The student news site of Guilford College

The Guilfordian

The student news site of Guilford College

The Guilfordian

The student news site of Guilford College

The Guilfordian

JPMorgan Chase is scapegoat for others’ crime

Remember the financial crisis back in 2008? Well, someone’s finally getting blamed for it, and that someone is JPMorgan Chase.

How would you react to being sued $13 billion? You’d be upset, for sure, and probably wonder what anyone could have done to deserve this.

But in three months alone at the beginning of last year, the financial giant made $5.4 billion according to CNN.

The average American makes a little over $50,000 a year. A person making this average yearly income would be in debt for dozens of decades.

But why should JPMorgan Chase be sued when what they did, in a nutshell, was bail out the U.S. government? Does that seem fair?

“The bank and the government are arguing over whether JPMorgan (Chase) should be forced to pay for mistakes made by Washington Mutual, the failed mortgage lender it bought during the financial crisis,” according to NBC.

So was JPMorgan Chase the right and only group to pin the blame on?

Not really.

“It seems JPMorgan is being punished unfairly for its kind-hearted assistance to the U.S. government at its darkest hour,” Mark Gongloff wrote in an article for The Huffington Post. “That should make JPMorgan and other massive banks far less likely to come to the rescue in the next financial crisis in Wall Street’s view.”

Many Americans disagree with Gongloff’s view.

“If you decided to be a part of it, you have to take responsibility,” said first-year Taylor Brown.  “They have to reap what they (sowed) and deal with the lawsuit.”

At the same time, Gongloff wasn’t exactly sympathetic.

“Before we start playing the world’s smallest violin for America’s biggest bank … it is worth remembering that JPMorgan … knew the risks when they bought Bear Stearns and Washington Mutual,” Gongloff wrote. “They took the good with the bad.”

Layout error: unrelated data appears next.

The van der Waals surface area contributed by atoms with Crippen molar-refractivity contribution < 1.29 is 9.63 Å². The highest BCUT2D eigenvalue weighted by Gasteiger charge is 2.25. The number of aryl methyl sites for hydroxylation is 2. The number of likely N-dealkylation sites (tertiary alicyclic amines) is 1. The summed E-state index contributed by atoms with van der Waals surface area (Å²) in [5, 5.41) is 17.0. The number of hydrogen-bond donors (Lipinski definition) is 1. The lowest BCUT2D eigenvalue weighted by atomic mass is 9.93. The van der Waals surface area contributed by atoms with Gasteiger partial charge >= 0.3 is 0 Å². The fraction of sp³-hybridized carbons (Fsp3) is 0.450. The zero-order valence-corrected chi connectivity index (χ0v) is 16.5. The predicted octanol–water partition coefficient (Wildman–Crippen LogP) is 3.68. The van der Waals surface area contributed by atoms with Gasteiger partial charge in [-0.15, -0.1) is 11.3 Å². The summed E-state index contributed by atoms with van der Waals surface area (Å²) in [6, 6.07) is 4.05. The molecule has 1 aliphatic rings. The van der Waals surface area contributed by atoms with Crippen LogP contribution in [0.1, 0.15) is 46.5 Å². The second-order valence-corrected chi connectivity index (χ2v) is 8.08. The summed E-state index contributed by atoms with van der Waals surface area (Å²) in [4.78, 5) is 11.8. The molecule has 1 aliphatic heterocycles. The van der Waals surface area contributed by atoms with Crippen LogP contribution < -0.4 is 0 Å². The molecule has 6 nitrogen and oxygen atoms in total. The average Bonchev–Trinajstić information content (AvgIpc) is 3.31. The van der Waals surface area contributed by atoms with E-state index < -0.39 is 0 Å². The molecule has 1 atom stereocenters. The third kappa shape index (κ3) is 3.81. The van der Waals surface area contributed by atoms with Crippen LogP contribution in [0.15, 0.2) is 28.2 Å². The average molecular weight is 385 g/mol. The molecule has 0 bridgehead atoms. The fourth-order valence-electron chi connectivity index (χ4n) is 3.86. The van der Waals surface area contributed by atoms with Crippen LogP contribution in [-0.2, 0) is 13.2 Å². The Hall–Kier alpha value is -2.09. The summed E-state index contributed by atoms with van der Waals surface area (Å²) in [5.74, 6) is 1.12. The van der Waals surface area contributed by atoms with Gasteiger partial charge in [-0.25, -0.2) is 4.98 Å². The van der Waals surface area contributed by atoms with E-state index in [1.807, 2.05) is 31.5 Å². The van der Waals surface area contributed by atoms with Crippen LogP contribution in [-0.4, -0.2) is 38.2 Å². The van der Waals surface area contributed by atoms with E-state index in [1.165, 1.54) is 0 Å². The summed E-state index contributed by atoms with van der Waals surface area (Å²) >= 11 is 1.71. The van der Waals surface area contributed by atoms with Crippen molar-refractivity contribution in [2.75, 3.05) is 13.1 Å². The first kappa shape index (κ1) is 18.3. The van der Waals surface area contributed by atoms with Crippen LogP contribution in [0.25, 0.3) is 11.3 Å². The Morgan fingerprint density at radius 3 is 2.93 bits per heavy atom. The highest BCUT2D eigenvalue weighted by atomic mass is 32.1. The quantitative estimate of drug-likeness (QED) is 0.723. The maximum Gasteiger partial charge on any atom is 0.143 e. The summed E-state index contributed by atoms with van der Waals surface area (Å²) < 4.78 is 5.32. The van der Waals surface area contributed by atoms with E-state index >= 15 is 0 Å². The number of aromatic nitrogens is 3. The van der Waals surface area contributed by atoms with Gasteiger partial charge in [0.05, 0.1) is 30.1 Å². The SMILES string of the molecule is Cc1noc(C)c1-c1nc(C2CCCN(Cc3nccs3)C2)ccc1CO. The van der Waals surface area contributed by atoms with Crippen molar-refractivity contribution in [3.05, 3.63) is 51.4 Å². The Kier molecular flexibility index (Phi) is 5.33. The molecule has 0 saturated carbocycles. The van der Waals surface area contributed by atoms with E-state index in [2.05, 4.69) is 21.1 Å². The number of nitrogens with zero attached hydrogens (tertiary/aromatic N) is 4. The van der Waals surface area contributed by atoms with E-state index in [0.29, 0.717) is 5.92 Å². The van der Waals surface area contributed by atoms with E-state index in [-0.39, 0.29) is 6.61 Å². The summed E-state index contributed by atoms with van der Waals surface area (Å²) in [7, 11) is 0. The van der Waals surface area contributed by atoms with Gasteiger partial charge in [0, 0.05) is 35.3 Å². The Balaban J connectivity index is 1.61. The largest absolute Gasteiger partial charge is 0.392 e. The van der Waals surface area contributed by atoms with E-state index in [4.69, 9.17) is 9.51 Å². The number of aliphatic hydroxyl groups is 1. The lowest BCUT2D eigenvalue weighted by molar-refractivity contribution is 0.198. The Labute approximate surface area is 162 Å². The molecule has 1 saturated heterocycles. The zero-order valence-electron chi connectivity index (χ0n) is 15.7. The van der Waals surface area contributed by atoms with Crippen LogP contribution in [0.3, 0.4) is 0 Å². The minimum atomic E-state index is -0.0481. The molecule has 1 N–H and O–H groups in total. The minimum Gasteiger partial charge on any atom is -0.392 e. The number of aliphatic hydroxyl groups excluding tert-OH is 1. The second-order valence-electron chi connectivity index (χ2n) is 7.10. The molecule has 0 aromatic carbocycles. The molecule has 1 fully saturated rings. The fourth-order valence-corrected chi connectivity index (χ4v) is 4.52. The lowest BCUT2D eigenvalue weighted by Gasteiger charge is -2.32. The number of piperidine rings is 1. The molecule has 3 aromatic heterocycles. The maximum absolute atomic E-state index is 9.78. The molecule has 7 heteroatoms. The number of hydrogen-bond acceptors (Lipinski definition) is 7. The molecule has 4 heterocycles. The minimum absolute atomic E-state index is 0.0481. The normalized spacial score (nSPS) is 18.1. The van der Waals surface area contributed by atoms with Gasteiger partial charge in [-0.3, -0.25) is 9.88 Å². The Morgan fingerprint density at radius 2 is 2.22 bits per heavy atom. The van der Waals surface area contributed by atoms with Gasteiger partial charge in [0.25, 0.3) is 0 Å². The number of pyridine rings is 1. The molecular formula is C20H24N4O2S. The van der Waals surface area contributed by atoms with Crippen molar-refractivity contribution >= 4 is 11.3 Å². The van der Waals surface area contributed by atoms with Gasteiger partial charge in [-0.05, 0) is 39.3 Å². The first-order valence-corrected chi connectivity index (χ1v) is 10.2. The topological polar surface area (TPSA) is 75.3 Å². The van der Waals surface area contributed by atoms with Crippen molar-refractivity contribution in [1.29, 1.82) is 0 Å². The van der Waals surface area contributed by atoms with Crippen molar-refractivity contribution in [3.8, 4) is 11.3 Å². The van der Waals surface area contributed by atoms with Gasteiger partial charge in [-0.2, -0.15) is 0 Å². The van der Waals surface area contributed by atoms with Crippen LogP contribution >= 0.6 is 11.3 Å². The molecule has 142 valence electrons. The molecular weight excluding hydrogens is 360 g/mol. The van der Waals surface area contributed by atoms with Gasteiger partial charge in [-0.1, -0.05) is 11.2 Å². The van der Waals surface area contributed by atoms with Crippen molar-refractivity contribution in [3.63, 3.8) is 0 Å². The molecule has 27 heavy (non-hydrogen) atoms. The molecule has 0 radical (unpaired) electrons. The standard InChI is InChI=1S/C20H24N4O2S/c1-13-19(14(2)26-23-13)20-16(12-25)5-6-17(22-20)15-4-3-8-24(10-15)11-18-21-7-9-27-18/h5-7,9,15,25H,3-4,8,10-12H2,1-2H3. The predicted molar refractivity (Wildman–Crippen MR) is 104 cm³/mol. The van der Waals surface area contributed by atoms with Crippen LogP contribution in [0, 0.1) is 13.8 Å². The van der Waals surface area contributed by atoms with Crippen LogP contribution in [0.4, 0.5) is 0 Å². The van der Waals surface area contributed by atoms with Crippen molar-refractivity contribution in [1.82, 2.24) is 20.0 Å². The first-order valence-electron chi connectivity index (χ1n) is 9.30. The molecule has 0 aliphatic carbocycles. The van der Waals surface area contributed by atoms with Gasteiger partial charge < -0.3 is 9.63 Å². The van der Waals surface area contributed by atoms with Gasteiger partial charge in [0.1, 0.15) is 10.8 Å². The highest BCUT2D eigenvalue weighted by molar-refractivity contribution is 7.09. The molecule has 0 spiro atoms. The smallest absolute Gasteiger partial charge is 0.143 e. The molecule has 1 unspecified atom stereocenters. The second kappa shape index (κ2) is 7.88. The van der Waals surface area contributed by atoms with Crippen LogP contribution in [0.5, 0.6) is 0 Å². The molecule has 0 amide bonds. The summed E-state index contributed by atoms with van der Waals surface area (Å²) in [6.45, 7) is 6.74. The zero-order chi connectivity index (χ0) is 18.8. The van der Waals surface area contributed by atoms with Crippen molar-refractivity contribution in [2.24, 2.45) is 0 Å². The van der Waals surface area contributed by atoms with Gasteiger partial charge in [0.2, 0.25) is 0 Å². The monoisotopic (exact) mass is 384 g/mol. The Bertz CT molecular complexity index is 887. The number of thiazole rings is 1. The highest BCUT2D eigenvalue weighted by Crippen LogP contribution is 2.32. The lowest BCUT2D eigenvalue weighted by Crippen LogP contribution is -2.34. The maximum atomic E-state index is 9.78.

Even if the bank took a risk, shifting the entire blame on them for a financial crisis they didn’t construct isn’t okay.

“My  only hope is that the next time a large financial institution gets into trouble and the government calls a large bank CEO to help with a bailout that he chooses not to pick up the phone,” said bank analyst Gerard Cassidy to Wall Street’s MoneyBeat blog.

Even though it isn’t fair to be punishing JPMorgan Chase, is $13 billion enough? It’s a hardship, but certainly not enough to cover a financial depression.

“If JPMorgan Chase is a scapegoat, it is an extremely well-paid scapegoat,” said Mark Gongloff in a Huffington Post article.

So, let’s talk about the money itself.

“The settlement includes $9 billion in fines and penalties and $4 billion in ‘consumer relief,’ including home loan modifications,” said a law enforcement officer in an interview with CNN.

Great — so the people are going to get $4 billion dollars. But that still leaves roughly 70 percent up in the air. We have no idea where it’s going.

Let’s recap: JPMorgan Chase is being sued for bailing the government out. They’re also being sued an absurdly small amount of money for the company that they are. Lastly, we’re not entirely sure where the money is going.

Overall, this conclusion is far from satisfying.

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